Recently, I have been wondering a lot about how I managed to be so active and do so many things when I still lived in Sweden. I literally participated in everything [in my opinion] cool going on in Uppsala and in Stockholm, I’ve visited every museum and cinema and was on top of things. Mind you, I did do that alongside working and studying at the same time, so it can’t be that I just had sooo much free time. Nowadays, I pass my free time with cleaning, grocery shopping and tax declarations, but every once in a while, I retrieve some of my exploratory spirit and it makes me so very content when I manage to do something out of banal daily routine. Like today when I cleaned and took a trip to Benrath Palace and hosted a little Melodifestivalen party and now I even blog about it.
My friend Henrike and I went to the Benrath Palace because a) the weather was sunny for the third day in a row (a sensationan unheard of in Dizzel!), b) the new app “Duu” by the local newspaper suggested a guided tour through “Hidden Rooms” c) I had obtained a coupon booklet for new inhabitants of Dizzel where you get discount on local sights. The bad part was only that the newspaper’s app never mentioned you had to sign up for the tour which was quickly fully booked so we had to take the regular tour which was also interesting (isn’t everything historic awesomely fascinating?) but sadly, we didn’t get to go inside the attic or see the false ceilings. We did however see a palace that took 20 years to build and then never was used by their owners, Prince Elector Carl Theodor and his wife Elisabeth Auguste because Düsseldorf was too remote (their words, not mine…)
The palace now belongs to the city of Düsseldorf and I guess it’s not the worst crib to have, actually. They’ve invited the Queen and Mahatma Gandhi there and forced them to put felt slippers over their shoes to preserve the precious floors.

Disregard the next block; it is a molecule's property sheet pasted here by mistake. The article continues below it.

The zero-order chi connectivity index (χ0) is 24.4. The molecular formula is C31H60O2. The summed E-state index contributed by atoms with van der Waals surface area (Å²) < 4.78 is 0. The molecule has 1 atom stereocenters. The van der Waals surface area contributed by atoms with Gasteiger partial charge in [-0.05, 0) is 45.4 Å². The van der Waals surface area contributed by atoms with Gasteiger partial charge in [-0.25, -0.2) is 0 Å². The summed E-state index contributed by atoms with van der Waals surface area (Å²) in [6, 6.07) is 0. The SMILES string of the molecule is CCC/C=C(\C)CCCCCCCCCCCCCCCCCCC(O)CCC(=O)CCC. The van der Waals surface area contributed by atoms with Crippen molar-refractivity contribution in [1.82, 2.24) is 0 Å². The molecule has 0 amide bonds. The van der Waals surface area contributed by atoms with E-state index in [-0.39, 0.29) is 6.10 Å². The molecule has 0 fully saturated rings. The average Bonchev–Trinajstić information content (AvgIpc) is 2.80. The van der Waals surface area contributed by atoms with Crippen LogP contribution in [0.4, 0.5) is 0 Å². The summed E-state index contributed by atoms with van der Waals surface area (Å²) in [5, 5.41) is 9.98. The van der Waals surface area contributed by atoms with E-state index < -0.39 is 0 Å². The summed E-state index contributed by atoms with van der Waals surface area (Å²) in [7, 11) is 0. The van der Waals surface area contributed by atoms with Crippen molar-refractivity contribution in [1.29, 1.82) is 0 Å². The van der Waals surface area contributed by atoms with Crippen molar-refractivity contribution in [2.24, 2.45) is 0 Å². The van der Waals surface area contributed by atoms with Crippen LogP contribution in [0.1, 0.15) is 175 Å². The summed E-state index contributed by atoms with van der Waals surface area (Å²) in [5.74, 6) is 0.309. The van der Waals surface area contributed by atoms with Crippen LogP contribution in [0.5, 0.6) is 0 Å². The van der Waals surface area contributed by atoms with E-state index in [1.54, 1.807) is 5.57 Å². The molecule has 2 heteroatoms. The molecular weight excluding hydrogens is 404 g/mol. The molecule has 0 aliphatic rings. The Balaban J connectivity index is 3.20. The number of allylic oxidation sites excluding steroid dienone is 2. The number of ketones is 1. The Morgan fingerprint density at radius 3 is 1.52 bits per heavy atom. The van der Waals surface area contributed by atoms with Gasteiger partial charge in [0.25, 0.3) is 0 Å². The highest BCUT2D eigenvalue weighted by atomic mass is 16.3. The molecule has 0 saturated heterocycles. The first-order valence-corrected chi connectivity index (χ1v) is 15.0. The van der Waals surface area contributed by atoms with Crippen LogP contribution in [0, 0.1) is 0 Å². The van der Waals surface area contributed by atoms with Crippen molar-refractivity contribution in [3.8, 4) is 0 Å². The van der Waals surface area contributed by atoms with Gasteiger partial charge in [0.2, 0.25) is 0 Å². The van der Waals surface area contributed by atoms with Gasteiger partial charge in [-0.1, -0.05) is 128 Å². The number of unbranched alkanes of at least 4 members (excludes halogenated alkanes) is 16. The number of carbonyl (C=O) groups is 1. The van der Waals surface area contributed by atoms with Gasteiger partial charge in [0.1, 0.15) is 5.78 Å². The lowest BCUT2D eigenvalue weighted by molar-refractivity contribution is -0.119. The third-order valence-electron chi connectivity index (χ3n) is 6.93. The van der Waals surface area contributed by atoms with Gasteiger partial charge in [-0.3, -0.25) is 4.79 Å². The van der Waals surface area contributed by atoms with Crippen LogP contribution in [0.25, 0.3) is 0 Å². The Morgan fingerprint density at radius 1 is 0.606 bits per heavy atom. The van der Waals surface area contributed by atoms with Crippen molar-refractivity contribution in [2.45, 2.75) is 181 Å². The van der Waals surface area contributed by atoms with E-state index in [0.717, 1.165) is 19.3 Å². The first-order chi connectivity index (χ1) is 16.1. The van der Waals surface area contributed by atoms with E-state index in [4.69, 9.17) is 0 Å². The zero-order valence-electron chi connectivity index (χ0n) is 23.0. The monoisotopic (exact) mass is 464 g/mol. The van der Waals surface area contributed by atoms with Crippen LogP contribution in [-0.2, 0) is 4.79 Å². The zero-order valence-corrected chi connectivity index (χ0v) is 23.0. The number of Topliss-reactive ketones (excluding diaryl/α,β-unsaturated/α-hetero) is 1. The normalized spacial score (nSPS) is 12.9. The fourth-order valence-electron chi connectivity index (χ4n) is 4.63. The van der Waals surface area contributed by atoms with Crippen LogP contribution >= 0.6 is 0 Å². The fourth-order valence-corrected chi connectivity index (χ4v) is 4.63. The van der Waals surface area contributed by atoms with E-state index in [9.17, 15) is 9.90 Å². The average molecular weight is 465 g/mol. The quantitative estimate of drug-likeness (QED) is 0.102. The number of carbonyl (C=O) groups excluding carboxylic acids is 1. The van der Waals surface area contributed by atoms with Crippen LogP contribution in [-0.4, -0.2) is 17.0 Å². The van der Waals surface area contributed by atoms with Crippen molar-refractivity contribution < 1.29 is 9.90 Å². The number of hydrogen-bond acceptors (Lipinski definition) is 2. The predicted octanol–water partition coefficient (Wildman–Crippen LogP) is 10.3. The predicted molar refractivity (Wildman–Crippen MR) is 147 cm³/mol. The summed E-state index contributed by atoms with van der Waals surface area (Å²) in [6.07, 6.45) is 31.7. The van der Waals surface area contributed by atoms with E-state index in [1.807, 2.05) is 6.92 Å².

We learned that because this was a pleasure palace, there were no signs of power or potency but instead the lions greeting the visitors lay peacefully like kittens and the rooms were decorated with godesses, girl angels (rather unsual) and the seasons. The palace has only six rooms and a hall and the Prince and Princess resided on the ground floor which is very uncommon as the belétage (on the first floor) is usually reserved for the blue-blooded. But in a summer house like this, they wanted to emphasize the nearness to nature so that Elisabeth Auguste could step out of her bedroom through the window to her private garden.
We got home to my place just in time before my Swedish co-worker and her mom sought Melodifestivalen-asylum with us. Her mom was visiting from Stockholm and wanted to see the final of the Swedish preselection for Eurovision. Tonight was actually the reason I scrounged the flat screen tv from my stepdad: it is 100 times cooler to watch Melodifestivalen on an actual screen than on my mini laptop. Henrike and I rearranged my living room furniture in order to make it easy to watch. The entire two hours I was bemused by the fact that most people always have their sofas positioned so that the tv is the center. (I realize I sound like an egghead.) In any case, watching Melodifestivalen like a real grown up was a true pleasure even if the wrong person won, I mean, obviously Ace Wilder had the most Eurovision-compatible song? But I suppose Sweden does not actually want to win again as it is a costly victory.
My closing pondering is this: Have you ever realized how many snacks you have at home when you think you have nothing to offer? I could feed a children’s birthday party with the left-overs!